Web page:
How far must employers go to accommodate their employees’ sincerely held religious beliefs? Last month, the Supreme Court heard oral argument in Groff v. DeJoy, a case that asks the Justices to answer this very question—and potentially alter employers’ accommodation obligations in the process.
When Gerald Groff started working for the United State Postal Service (“USPS”) in 2012, mail carriers did not work on Sundays. After the USPS entered into an agreement with Amazon to deliver the company’s packages, mail carriers like Groff were required to work on Sundays. Groff, an evangelical Christian, observes the Sunday Sabbath and was therefore unwilling to work on Sundays. When Groff declined to work on Sundays, the USPS disciplined him. As a result, Groff resigned and sued the USPS under Title VII. He alleges that his employer, the USPS, failed to reasonably accommodate his religious beliefs.
Title VII provides that employers may not discriminate against their employees because of their race, color, religion, sex, or national origin. Further, Title VII requires employers to “reasonably accommodate” an employee’s religious practices, provided the accommodations can be made without “undue hardship” on the employer’s business. The Supreme Court in Trans World Airlines v. Hardison, 432 U.S. 63 (1977) interpreted “undue hardship” narrowly and permitted employers to avoid providing an accommodation whenever it would require the employer to bear more than a “de minimis” cost.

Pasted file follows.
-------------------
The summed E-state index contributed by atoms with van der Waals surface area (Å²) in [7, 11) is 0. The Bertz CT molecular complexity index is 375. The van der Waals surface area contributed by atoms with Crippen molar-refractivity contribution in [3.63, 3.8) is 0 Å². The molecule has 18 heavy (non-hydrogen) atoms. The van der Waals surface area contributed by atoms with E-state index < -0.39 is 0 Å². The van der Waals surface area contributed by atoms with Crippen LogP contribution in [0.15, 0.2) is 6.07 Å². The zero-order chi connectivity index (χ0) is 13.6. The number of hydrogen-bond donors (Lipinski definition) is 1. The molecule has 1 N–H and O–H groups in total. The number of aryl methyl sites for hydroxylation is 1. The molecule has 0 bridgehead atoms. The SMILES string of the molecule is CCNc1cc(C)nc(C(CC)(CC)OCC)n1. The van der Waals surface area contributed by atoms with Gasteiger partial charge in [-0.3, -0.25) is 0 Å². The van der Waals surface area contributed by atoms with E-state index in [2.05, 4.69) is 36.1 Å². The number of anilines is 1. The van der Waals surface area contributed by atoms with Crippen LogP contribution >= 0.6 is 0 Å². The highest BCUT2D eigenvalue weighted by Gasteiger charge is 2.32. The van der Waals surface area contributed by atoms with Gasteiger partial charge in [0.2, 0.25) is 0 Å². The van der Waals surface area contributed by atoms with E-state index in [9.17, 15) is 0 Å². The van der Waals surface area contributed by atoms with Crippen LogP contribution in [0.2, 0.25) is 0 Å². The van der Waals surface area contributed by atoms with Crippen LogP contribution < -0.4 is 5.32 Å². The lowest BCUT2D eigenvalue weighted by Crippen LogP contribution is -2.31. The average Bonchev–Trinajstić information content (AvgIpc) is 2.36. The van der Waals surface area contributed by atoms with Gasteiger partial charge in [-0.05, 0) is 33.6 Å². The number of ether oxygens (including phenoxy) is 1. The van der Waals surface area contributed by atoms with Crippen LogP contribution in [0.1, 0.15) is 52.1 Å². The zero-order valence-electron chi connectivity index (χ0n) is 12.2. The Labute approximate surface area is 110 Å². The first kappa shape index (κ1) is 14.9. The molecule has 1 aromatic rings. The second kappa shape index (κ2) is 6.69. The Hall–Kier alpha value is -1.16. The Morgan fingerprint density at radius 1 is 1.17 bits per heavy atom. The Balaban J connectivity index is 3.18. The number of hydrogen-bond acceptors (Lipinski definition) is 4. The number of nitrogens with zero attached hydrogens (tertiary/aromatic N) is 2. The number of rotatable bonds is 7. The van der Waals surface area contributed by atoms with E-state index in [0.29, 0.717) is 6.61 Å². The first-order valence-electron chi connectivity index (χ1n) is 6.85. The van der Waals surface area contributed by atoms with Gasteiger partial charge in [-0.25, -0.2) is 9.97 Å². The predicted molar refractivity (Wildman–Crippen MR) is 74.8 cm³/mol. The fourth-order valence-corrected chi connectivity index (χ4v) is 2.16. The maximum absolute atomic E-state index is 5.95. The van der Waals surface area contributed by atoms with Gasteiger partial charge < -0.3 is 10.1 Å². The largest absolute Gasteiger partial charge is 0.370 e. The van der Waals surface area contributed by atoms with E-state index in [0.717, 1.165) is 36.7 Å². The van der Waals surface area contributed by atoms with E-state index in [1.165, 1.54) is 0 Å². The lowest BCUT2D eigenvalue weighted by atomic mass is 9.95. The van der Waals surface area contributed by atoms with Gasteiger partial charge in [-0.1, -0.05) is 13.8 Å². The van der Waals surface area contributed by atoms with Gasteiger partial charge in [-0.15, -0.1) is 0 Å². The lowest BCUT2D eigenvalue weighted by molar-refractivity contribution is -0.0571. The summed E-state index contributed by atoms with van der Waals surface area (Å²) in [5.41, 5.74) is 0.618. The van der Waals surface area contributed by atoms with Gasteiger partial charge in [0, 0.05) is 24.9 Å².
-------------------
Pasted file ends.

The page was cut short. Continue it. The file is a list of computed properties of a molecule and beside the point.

Oral Argument Before the Supreme Court
At oral argument, Groff urged the Court to overrule Hardison‘s “de minimis” test, arguing that it violates Title VII’s promise that employees cannot be forced to choose between their faith and their job. Most notably, Groff argued that the Court should import its definition of “undue hardship” under the Americans with Disabilities Act (“ADA”) into the Title VII context. The ADA also has “undue hardship” language, which the Court has interpreted to require employers to show a much more robust “significant difficulty or expense” before declining an accommodation.
The government asked the Court to clarify, but not overrule, Hardison‘s “de minimis” test. Specifically, the government conceded that “de minimis” is not an accurate interpretation of “undue hardship” but argued that the lower courts have consistently applied it to mean “substantial cost” and thus provided substantial protection for religious practices. Further, given that Hardison was decided nearly 50 years ago, the government cautioned the Court against disrupting decades of legal precedent and Equal Employment Opportunity Commission guidance that employers have come to depend upon.
Takeaways for Employers
With the Supreme Court likely to hand down a decision later this year, employers should begin considering how they may need to adjust their handling of employee requests for religious accommodations. Depending on the decision, employers, in consultation with counsel, may need to consider:
- Providing new and updated training for employees charged with making decisions about accommodation requests;
- Revising employee handbooks to reflect religious accommodation policies consistent with a new standard; and
- Modifying internal procedures to ensure that the burden of granting religious accommodations is well documented.